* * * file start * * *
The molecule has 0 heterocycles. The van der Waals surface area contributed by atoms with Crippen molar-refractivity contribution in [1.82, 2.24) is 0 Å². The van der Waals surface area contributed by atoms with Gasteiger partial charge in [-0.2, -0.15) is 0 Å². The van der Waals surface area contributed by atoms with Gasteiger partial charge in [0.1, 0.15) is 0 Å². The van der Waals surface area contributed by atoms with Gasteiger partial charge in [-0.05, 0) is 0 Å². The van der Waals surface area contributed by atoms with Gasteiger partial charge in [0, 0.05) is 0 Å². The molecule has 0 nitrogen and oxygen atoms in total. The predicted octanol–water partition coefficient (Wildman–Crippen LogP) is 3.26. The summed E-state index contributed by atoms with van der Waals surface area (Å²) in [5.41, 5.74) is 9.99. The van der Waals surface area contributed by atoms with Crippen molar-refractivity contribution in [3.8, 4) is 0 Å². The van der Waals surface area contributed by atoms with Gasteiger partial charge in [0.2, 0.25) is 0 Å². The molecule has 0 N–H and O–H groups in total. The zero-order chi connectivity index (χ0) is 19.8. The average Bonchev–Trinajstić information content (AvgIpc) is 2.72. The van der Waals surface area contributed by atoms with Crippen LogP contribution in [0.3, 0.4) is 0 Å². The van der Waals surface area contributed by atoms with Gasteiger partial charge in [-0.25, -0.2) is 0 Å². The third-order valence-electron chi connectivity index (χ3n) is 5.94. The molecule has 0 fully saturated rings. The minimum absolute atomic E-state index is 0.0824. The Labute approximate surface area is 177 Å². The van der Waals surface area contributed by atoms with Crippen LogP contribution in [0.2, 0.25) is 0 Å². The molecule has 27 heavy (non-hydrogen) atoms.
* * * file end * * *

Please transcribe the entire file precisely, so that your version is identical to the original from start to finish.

The molecule has 0 heterocycles. The van der Waals surface area contributed by atoms with Crippen molar-refractivity contribution in [1.82, 2.24) is 0 Å². The van der Waals surface area contributed by atoms with Gasteiger partial charge in [-0.2, -0.15) is 0 Å². The van der Waals surface area contributed by atoms with Gasteiger partial charge in [0.1, 0.15) is 0 Å². The van der Waals surface area contributed by atoms with Gasteiger partial charge in [-0.05, 0) is 0 Å². The van der Waals surface area contributed by atoms with Gasteiger partial charge in [0, 0.05) is 0 Å². The molecule has 0 nitrogen and oxygen atoms in total. The predicted octanol–water partition coefficient (Wildman–Crippen LogP) is 3.26. The summed E-state index contributed by atoms with van der Waals surface area (Å²) in [5.41, 5.74) is 9.99. The van der Waals surface area contributed by atoms with Crippen molar-refractivity contribution in [3.8, 4) is 0 Å². The van der Waals surface area contributed by atoms with Gasteiger partial charge in [0.2, 0.25) is 0 Å². The molecule has 0 N–H and O–H groups in total. The zero-order chi connectivity index (χ0) is 19.8. The average Bonchev–Trinajstić information content (AvgIpc) is 2.72. The van der Waals surface area contributed by atoms with Crippen LogP contribution in [0.3, 0.4) is 0 Å². The van der Waals surface area contributed by atoms with Gasteiger partial charge in [-0.25, -0.2) is 0 Å². The third-order valence-electron chi connectivity index (χ3n) is 5.94. The molecule has 0 fully saturated rings. The minimum absolute atomic E-state index is 0.0824. The Labute approximate surface area is 177 Å². The van der Waals surface area contributed by atoms with Crippen LogP contribution in [0.2, 0.25) is 0 Å². The molecule has 27 heavy (non-hydrogen) atoms.